The Difference Between Allergies and Food Intolerance
An allergic reaction happens when the body's immune system mistakes a part of a food for something harmful. Foods that cause the most problems for adults are peanuts, tree nuts (like walnuts or almonds), fish, and shellfish. Any food can cause an allergy, but some other "highly" allergenic foods are: milk, eggs, soy products, and wheat. Allergic reactions usually happen fast—minutes to hours after eating the allergen.
Food intolerance is the digestive system's response to the part of a food or additive that it can't process or that causes irritation. Sugar intolerance, for example, could be from a biological cause in which the body lacks the enzymes needed to process lactose or fructose. It could also be from an additive, such as a sugar substitute in diet foods, that is poorly absorbed by the gut.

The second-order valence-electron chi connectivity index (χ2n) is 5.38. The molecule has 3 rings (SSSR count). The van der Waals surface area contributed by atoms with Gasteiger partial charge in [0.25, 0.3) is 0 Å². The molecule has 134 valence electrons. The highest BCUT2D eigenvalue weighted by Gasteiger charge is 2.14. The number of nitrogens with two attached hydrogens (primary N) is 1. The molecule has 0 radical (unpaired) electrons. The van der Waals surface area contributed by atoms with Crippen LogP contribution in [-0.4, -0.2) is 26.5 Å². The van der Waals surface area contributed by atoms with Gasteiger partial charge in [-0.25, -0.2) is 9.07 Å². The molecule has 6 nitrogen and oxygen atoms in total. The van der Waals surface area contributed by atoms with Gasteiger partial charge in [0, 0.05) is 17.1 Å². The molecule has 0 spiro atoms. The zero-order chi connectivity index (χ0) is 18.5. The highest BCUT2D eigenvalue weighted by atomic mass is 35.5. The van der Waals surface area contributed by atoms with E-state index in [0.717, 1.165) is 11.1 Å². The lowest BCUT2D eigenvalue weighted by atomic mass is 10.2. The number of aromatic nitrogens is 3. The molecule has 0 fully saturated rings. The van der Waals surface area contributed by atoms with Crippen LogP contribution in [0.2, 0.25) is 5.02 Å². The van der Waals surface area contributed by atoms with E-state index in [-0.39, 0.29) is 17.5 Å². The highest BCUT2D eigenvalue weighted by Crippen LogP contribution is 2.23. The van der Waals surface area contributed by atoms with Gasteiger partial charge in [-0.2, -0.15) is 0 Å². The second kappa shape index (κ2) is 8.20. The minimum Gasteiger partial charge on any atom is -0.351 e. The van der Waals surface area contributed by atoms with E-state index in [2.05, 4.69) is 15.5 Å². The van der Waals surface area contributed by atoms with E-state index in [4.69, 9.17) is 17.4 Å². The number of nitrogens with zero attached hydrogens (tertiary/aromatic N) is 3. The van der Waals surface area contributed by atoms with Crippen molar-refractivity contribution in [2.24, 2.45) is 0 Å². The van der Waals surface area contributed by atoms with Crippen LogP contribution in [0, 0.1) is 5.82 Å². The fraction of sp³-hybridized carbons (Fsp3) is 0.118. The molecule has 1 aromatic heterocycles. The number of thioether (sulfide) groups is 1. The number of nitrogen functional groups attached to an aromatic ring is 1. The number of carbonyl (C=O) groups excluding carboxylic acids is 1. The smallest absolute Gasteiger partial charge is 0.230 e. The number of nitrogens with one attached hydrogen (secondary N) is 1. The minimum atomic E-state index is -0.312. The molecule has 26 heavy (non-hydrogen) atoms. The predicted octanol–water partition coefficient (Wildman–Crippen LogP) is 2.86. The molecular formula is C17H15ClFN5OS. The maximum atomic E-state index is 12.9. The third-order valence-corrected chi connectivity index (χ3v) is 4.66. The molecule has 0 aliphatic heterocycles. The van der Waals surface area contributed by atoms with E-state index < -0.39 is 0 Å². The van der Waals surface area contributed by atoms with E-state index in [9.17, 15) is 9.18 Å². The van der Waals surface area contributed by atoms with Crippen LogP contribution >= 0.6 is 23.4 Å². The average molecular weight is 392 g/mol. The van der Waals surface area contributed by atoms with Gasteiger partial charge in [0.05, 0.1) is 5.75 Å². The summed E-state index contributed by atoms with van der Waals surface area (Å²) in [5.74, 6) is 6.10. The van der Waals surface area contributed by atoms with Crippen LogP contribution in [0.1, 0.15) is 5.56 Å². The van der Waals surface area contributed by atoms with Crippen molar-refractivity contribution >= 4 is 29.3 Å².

The body's response to food intolerance is usually based on portion: A small amount provokes a small reaction; a large portion provokes a larger reaction. The time frame for problems is longer too. The body's reaction to food intolerance can take place immediately or over a few days.